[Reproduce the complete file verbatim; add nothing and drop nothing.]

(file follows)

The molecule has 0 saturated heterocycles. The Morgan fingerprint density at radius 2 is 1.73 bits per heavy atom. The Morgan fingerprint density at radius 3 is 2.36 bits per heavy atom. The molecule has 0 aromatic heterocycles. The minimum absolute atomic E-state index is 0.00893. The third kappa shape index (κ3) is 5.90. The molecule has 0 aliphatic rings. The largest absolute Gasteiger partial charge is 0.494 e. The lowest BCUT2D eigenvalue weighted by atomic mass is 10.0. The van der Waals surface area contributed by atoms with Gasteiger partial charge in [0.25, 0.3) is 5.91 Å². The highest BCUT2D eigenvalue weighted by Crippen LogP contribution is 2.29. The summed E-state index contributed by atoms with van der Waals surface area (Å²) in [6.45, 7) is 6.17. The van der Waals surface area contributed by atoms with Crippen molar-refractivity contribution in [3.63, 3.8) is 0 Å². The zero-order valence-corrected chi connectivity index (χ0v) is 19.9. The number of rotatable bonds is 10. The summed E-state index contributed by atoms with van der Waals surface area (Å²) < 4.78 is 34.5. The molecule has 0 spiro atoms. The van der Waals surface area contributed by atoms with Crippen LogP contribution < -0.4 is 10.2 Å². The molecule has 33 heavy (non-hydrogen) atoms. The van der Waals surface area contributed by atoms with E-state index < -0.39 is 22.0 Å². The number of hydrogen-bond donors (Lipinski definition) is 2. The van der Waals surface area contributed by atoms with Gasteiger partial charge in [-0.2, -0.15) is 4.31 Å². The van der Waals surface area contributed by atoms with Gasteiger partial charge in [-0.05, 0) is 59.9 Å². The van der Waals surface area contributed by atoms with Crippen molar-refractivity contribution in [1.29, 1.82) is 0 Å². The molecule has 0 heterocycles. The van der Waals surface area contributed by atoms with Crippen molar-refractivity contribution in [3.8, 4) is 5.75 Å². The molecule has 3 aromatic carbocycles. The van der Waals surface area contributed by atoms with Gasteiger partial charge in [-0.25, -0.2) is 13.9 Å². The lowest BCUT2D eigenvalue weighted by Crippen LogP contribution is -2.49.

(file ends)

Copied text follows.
The molecule has 0 saturated heterocycles. The Morgan fingerprint density at radius 2 is 1.73 bits per heavy atom. The Morgan fingerprint density at radius 3 is 2.36 bits per heavy atom. The molecule has 0 aromatic heterocycles. The minimum absolute atomic E-state index is 0.00893. The third kappa shape index (κ3) is 5.90. The molecule has 0 aliphatic rings. The largest absolute Gasteiger partial charge is 0.494 e. The lowest BCUT2D eigenvalue weighted by atomic mass is 10.0. The van der Waals surface area contributed by atoms with Gasteiger partial charge in [0.25, 0.3) is 5.91 Å². The highest BCUT2D eigenvalue weighted by Crippen LogP contribution is 2.29. The summed E-state index contributed by atoms with van der Waals surface area (Å²) in [6.45, 7) is 6.17. The van der Waals surface area contributed by atoms with Crippen molar-refractivity contribution in [3.63, 3.8) is 0 Å². The zero-order valence-corrected chi connectivity index (χ0v) is 19.9. The number of rotatable bonds is 10. The summed E-state index contributed by atoms with van der Waals surface area (Å²) < 4.78 is 34.5. The molecule has 0 spiro atoms. The van der Waals surface area contributed by atoms with Crippen LogP contribution < -0.4 is 10.2 Å². The molecule has 33 heavy (non-hydrogen) atoms. The van der Waals surface area contributed by atoms with E-state index < -0.39 is 22.0 Å². The number of hydrogen-bond donors (Lipinski definition) is 2. The van der Waals surface area contributed by atoms with Gasteiger partial charge in [-0.2, -0.15) is 4.31 Å². The van der Waals surface area contributed by atoms with Gasteiger partial charge in [-0.05, 0) is 59.9 Å². The van der Waals surface area contributed by atoms with Crippen molar-refractivity contribution in [1.29, 1.82) is 0 Å². The molecule has 0 heterocycles. The van der Waals surface area contributed by atoms with Crippen molar-refractivity contribution in [3.8, 4) is 5.75 Å². The molecule has 3 aromatic carbocycles. The van der Waals surface area contributed by atoms with Gasteiger partial charge in [-0.25, -0.2) is 13.9 Å². The lowest BCUT2D eigenvalue weighted by Crippen LogP contribution is -2.49.